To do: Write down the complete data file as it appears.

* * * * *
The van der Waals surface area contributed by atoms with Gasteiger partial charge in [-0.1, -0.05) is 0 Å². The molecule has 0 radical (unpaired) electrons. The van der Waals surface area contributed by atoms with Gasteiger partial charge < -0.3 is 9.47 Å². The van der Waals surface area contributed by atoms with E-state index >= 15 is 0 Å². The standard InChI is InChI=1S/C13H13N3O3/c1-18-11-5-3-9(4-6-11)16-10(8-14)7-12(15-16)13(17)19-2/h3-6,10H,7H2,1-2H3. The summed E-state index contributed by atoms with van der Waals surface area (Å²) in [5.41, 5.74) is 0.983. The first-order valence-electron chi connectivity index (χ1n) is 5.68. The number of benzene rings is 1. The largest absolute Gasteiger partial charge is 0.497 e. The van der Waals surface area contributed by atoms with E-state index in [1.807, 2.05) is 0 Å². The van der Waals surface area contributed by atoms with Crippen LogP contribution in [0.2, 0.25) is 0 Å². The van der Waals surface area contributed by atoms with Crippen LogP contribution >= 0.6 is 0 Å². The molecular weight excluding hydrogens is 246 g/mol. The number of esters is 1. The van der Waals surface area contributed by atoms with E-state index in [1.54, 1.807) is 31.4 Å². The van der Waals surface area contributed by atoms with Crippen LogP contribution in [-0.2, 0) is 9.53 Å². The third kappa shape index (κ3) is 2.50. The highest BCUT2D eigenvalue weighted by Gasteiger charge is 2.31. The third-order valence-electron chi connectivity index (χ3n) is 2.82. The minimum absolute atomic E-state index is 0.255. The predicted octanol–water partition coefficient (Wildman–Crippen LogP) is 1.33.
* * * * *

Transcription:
The van der Waals surface area contributed by atoms with Gasteiger partial charge in [-0.1, -0.05) is 0 Å². The molecule has 0 radical (unpaired) electrons. The van der Waals surface area contributed by atoms with Gasteiger partial charge < -0.3 is 9.47 Å². The van der Waals surface area contributed by atoms with E-state index >= 15 is 0 Å². The standard InChI is InChI=1S/C13H13N3O3/c1-18-11-5-3-9(4-6-11)16-10(8-14)7-12(15-16)13(17)19-2/h3-6,10H,7H2,1-2H3. The summed E-state index contributed by atoms with van der Waals surface area (Å²) in [5.41, 5.74) is 0.983. The first-order valence-electron chi connectivity index (χ1n) is 5.68. The number of benzene rings is 1. The largest absolute Gasteiger partial charge is 0.497 e. The van der Waals surface area contributed by atoms with E-state index in [1.807, 2.05) is 0 Å². The van der Waals surface area contributed by atoms with Crippen LogP contribution in [0.2, 0.25) is 0 Å². The van der Waals surface area contributed by atoms with Crippen LogP contribution >= 0.6 is 0 Å². The molecular weight excluding hydrogens is 246 g/mol. The number of esters is 1. The van der Waals surface area contributed by atoms with E-state index in [1.54, 1.807) is 31.4 Å². The van der Waals surface area contributed by atoms with Crippen LogP contribution in [-0.2, 0) is 9.53 Å². The third kappa shape index (κ3) is 2.50. The highest BCUT2D eigenvalue weighted by Gasteiger charge is 2.31. The third-order valence-electron chi connectivity index (χ3n) is 2.82. The minimum absolute atomic E-state index is 0.255. The predicted octanol–water partition coefficient (Wildman–Crippen LogP) is 1.33.